What is Air Gap?

What is Air Gap?

What is Air Gap? Jonathan Poland

An air gap is a computer network that is physically isolated from other networks, including the internet. This isolation is designed to protect the network and the sensitive data it contains from external threats and vulnerabilities. Air gaps are commonly used in a variety of contexts to enhance information security, including in military systems, medical devices, secure facilities such as prisons, and critical infrastructure such as nuclear power plants.

For example, a military system might use an air gap to protect sensitive information from being accessed by external parties, such as foreign governments or cybercriminals. Similarly, a hospital might use an air gap to protect patient data and ensure the integrity and reliability of its medical devices. In these cases, the air gap helps to reduce the risk of information security breaches and ensure that the systems and data are protected from external threats.

Basically, air gaps are a basic and effective approach to protecting systems and information from external threats. By physically isolating networks from other networks, organizations can reduce the risk of information security breaches and protect sensitive data from external vulnerabilities. The following are illustrative examples of an air gap.

Standalone System

An air gap can be implemented as a standalone system with no networking capabilities whatsoever. For example, a medical device that contains a microcontroller but has no interface to connect to the outside world.

Offline Storage

Data storage devices that are only connected to computers that are offline. For example, a professional musician with a vault of unreleased material that is stored on encrypted data storage devices in a recording studio. Such devices are only connected to musical instruments and computing devices that have no connection to the internet or outside networks.

Stand-alone Network

A network that connects local devices without any physical way to connect to the internet or unsecured networks. For example, the human resources team of a small regional bank want to restrict confidential employee data to three machines that have no outside network connection. The three machines are networked together and attached to various data storage devices. The machines in the network and attached devices have no wireless networking capabilities and are not connected by wire to the internet or the office’s local area network.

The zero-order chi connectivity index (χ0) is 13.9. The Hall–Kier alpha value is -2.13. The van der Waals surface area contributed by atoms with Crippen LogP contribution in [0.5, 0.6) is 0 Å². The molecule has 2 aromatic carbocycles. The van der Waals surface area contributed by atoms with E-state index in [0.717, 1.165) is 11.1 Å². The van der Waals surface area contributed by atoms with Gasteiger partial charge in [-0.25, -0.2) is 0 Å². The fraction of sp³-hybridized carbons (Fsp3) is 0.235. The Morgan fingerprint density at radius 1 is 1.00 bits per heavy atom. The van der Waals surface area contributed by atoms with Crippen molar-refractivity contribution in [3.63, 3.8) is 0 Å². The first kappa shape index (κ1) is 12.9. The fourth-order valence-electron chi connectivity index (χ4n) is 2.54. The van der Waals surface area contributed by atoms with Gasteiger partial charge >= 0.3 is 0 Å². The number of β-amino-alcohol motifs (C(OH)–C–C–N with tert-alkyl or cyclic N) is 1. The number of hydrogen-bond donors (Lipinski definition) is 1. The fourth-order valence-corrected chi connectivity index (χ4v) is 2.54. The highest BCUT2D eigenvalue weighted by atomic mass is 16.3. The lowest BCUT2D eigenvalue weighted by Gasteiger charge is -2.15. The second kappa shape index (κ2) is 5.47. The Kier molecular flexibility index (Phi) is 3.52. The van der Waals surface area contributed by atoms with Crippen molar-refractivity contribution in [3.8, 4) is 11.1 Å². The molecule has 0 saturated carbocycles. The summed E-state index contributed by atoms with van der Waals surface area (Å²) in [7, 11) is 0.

Large Networks

An air gap network isn’t necessarily contained to one site and can be geographically distributed at a global, regional, city or campus scale. For example, a globally distributed control system for a pipeline that is completely isolated from unsecured networks. Large air gap networks are often challenging to physically secure. For example, wireless or wired communications running great distances may be intercepted or manipulated.

Physical Security

A hydroelectric dam maintains control systems that aren’t networked to the outside world. These systems are physically secured in a management office that can only be accessed by authorized individuals with a variety of security measures in place such as an access control system and security system.

Segregation Of Duties

A hedge fund is developing financial trading algorithms in a small room with no network connections out and advanced physical security measures such as a mantrap. They often use segregation of duties to ensure that no one person can remove or bring in data to the room. For example, any updates to the system involve multiple trusted people that have different roles such that no single person could install a malicious file.

Signal Blocking

A nuclear power station is completely unconnected to any networks. Efforts are made to block wireless networking signals in sensitive areas of the facility.

Hardware Validation

Modern hardware may contain networking capabilities that is not well documented. This may be done to implement functionality such as remote support or software updates. Alternatively, networking capabilities may be built into things for malicious purposes. As such, implementing a secure air gap network requires carefully reviewing any hardware that comes into contact with the system including external storage devices and peripherals such as a keyboard.


Air gap networks can only be updated by connecting outside data storage devices. This is a high risk operation and is a common way for air gapped systems to be compromised. Updates to air gap networks require a secure end-to-end procedure that includes a chain of trust for the files you are using and segregation of duties that ensure no single person can add malicious files. The security of updates are also completely reliant on the integrity of the data storage hardware used.


Air gap networks are commonly backed up locally on the air gap network itself. Implementation of secure offsite backups requires a process with all the same elements as an update process including hardware validation, chain of trust and segregation of duties. Physical security for data leaving a facility is also an important consideration.

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